Enhanced immunomodulatory applications of nucleic acid encapsulating liposomes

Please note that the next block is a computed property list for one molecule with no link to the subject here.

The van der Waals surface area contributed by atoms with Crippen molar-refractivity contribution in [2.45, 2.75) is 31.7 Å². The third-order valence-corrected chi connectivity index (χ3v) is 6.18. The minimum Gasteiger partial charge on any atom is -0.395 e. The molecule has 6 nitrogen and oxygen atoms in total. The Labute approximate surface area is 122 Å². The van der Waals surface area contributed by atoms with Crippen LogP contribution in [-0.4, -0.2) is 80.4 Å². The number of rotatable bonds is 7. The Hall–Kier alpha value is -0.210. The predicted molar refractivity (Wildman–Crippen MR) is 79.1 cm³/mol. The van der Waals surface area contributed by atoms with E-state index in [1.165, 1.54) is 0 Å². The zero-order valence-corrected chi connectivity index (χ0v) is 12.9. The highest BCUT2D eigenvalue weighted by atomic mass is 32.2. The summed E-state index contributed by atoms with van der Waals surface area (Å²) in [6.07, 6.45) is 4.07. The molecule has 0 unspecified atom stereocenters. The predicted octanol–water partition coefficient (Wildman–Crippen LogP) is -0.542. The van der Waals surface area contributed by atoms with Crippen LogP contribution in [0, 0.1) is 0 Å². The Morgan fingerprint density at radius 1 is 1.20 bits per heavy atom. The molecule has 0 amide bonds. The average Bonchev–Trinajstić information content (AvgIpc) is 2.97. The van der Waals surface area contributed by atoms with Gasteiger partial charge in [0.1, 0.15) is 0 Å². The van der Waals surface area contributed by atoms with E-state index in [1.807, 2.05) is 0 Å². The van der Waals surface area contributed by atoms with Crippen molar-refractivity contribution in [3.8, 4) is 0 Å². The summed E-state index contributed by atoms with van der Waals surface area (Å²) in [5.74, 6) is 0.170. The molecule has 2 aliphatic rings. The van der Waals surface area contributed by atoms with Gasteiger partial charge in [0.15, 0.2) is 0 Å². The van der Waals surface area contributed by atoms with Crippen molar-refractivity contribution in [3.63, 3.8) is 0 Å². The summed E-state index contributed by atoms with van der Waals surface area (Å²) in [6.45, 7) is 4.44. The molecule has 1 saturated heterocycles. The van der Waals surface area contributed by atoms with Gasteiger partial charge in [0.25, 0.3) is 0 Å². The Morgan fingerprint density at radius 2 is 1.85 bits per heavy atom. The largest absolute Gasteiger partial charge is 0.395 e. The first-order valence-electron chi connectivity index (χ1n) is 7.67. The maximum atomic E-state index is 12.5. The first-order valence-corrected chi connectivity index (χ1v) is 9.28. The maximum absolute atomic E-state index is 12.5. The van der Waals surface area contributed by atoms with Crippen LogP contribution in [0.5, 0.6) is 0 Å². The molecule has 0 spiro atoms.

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Recent studies have demonstrated that innate immune system has great ability to discriminate self from non-self through the action of innate immune receptors. The most extensively studied innate immune receptor family is the Toll-like receptors (TLRs). Endosomal/intracellular TLR3, TLR7/8 and TLR9 recognize dsRNA, ssRNA and unmethylated CpG DNA respectively. Upon activation following recognition of nucleic acids by endosomal TLRs, B cells secrete IL6, dendritic cells and macrophages secrete type I IFNs, IL12 and NK cells secrete IFNγ which yields Th1 type immune response. Modulating the immune response to mount such an immune response by TLR ligands are harnessed in medical applications such as anticancer, antiviral, antibacterial therapies, anti-allergen, as vaccine adjuvant and as immunoprotective agents. Promising clinical applications of TLR ligand nucleic acids are hampered due to their premature in vivo digestion by endonucleases and rapid clearance via serum protein absorption leading to limited stability and bioavailability. A powerful tool to overcome this problem can be achieved by encapsulating TLR ligands within liposomes, which increase in vivo stability as well as augment targeting and internalization to relevant innate immune cells. In this study we aimed to establish the most immunostimulatory liposome type encapsulating or coencapsulating CpG ODN and pIC. Five different liposomes possessing different physicochemical properties were prepared and their immunostimulatory potential when nucleic acid TLRs are loaded, were assessed. Following stimulation of splenocytes with combinations of these liposome types we have observed that neutral, anionic and stealth liposome encapsulating D-ODN, led to a dose dependent significantly higher IFNγ production over free counterpart. Stealth liposome encapsulating pIC induced both IL6 and IFNγ 10 and 250 fold respectively over free pIC. Neutral and anionic liposome coencapsulating D-ODN with pIC were very strong type 1 IFN as well as Th1 cytokine inducers both in vitro and ex vivo. Then, we immunized B6 mice with anionic liposome coencapsulating D-ODN and OVA to establish the immuno-adjuvant properties of liposome formulations in vivo. We assessed primary and secondary anti-OVA IgG subclass responses of mice. Results strongly implicated that even after primary immunization, we could obtain significantly higher anti-OVA IgG and IgG2a response over OVA mixed D-ODN group. After booster injection, 22 fold more IgG, 26 fold more IgG1 and 13 fold more IgG2a were obtained compared to free group. Our findings demonstrated that when simultaneous delivery of adjuvant (D-ODN) and antigen (OVA) within a proper depot system is given to a host, very potent antigen specific immunity is achieved. This knowledge will pave the way to design of novel effective vaccine adjuvants.